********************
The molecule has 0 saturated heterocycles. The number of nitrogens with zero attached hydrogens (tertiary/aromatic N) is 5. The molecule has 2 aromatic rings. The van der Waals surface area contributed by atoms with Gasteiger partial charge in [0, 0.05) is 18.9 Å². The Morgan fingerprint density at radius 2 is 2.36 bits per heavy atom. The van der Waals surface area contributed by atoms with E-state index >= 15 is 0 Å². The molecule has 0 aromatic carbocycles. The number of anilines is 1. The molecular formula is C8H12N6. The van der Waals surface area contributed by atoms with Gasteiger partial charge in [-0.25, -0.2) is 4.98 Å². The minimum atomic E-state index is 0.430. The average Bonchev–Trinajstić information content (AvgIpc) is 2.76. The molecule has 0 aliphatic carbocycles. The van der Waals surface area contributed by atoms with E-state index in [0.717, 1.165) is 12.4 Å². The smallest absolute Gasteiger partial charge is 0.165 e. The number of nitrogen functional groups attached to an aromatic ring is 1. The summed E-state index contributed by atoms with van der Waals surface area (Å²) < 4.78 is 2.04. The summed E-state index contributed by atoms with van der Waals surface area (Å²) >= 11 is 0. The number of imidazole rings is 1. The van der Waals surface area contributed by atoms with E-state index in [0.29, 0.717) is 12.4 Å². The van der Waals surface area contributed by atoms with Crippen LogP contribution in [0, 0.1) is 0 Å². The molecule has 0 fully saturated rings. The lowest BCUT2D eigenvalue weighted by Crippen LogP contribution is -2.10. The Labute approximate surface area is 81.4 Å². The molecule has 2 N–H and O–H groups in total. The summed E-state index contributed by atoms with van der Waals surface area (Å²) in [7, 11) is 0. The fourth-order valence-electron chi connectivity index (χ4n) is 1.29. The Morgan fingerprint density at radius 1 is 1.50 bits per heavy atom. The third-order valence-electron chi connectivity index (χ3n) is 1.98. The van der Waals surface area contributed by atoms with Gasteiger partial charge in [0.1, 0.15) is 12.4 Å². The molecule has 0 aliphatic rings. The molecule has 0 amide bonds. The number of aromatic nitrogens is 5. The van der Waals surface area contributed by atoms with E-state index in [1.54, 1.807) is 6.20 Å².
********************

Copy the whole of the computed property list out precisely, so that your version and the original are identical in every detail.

The molecule has 0 saturated heterocycles. The number of nitrogens with zero attached hydrogens (tertiary/aromatic N) is 5. The molecule has 2 aromatic rings. The van der Waals surface area contributed by atoms with Gasteiger partial charge in [0, 0.05) is 18.9 Å². The Morgan fingerprint density at radius 2 is 2.36 bits per heavy atom. The van der Waals surface area contributed by atoms with E-state index >= 15 is 0 Å². The molecule has 0 aromatic carbocycles. The number of anilines is 1. The molecular formula is C8H12N6. The van der Waals surface area contributed by atoms with Gasteiger partial charge in [-0.25, -0.2) is 4.98 Å². The minimum atomic E-state index is 0.430. The average Bonchev–Trinajstić information content (AvgIpc) is 2.76. The molecule has 0 aliphatic carbocycles. The van der Waals surface area contributed by atoms with E-state index in [0.717, 1.165) is 12.4 Å². The smallest absolute Gasteiger partial charge is 0.165 e. The number of nitrogen functional groups attached to an aromatic ring is 1. The summed E-state index contributed by atoms with van der Waals surface area (Å²) < 4.78 is 2.04. The summed E-state index contributed by atoms with van der Waals surface area (Å²) >= 11 is 0. The number of imidazole rings is 1. The van der Waals surface area contributed by atoms with E-state index in [0.29, 0.717) is 12.4 Å². The van der Waals surface area contributed by atoms with Crippen LogP contribution in [0, 0.1) is 0 Å². The molecule has 0 fully saturated rings. The lowest BCUT2D eigenvalue weighted by Crippen LogP contribution is -2.10. The Labute approximate surface area is 81.4 Å². The molecule has 2 N–H and O–H groups in total. The summed E-state index contributed by atoms with van der Waals surface area (Å²) in [7, 11) is 0. The fourth-order valence-electron chi connectivity index (χ4n) is 1.29. The Morgan fingerprint density at radius 1 is 1.50 bits per heavy atom. The third-order valence-electron chi connectivity index (χ3n) is 1.98. The van der Waals surface area contributed by atoms with Gasteiger partial charge in [0.1, 0.15) is 12.4 Å². The molecule has 0 aliphatic rings. The molecule has 0 amide bonds. The number of aromatic nitrogens is 5. The van der Waals surface area contributed by atoms with E-state index in [1.54, 1.807) is 6.20 Å².